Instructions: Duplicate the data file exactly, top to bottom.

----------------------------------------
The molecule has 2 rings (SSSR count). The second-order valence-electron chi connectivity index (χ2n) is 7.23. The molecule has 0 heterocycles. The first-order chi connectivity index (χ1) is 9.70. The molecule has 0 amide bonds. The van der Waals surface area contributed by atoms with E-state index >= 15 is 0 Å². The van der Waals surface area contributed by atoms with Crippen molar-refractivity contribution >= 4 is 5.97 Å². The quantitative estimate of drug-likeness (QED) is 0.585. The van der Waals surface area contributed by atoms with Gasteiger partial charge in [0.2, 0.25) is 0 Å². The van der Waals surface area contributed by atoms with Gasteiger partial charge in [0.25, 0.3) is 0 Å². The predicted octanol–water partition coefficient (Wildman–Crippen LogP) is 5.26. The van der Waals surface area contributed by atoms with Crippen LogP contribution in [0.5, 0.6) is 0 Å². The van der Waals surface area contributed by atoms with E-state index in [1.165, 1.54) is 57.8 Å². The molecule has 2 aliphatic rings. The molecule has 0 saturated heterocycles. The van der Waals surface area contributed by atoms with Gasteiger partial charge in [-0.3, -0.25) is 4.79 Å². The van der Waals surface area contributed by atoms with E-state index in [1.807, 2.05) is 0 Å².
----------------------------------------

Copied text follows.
The molecule has 2 rings (SSSR count). The second-order valence-electron chi connectivity index (χ2n) is 7.23. The molecule has 0 heterocycles. The first-order chi connectivity index (χ1) is 9.70. The molecule has 0 amide bonds. The van der Waals surface area contributed by atoms with E-state index >= 15 is 0 Å². The van der Waals surface area contributed by atoms with Crippen molar-refractivity contribution >= 4 is 5.97 Å². The quantitative estimate of drug-likeness (QED) is 0.585. The van der Waals surface area contributed by atoms with Gasteiger partial charge in [0.2, 0.25) is 0 Å². The van der Waals surface area contributed by atoms with Gasteiger partial charge in [0.25, 0.3) is 0 Å². The predicted octanol–water partition coefficient (Wildman–Crippen LogP) is 5.26. The van der Waals surface area contributed by atoms with Crippen LogP contribution in [0.5, 0.6) is 0 Å². The van der Waals surface area contributed by atoms with E-state index in [1.165, 1.54) is 57.8 Å². The molecule has 2 aliphatic rings. The molecule has 0 saturated heterocycles. The van der Waals surface area contributed by atoms with Gasteiger partial charge in [-0.3, -0.25) is 4.79 Å². The van der Waals surface area contributed by atoms with E-state index in [1.807, 2.05) is 0 Å².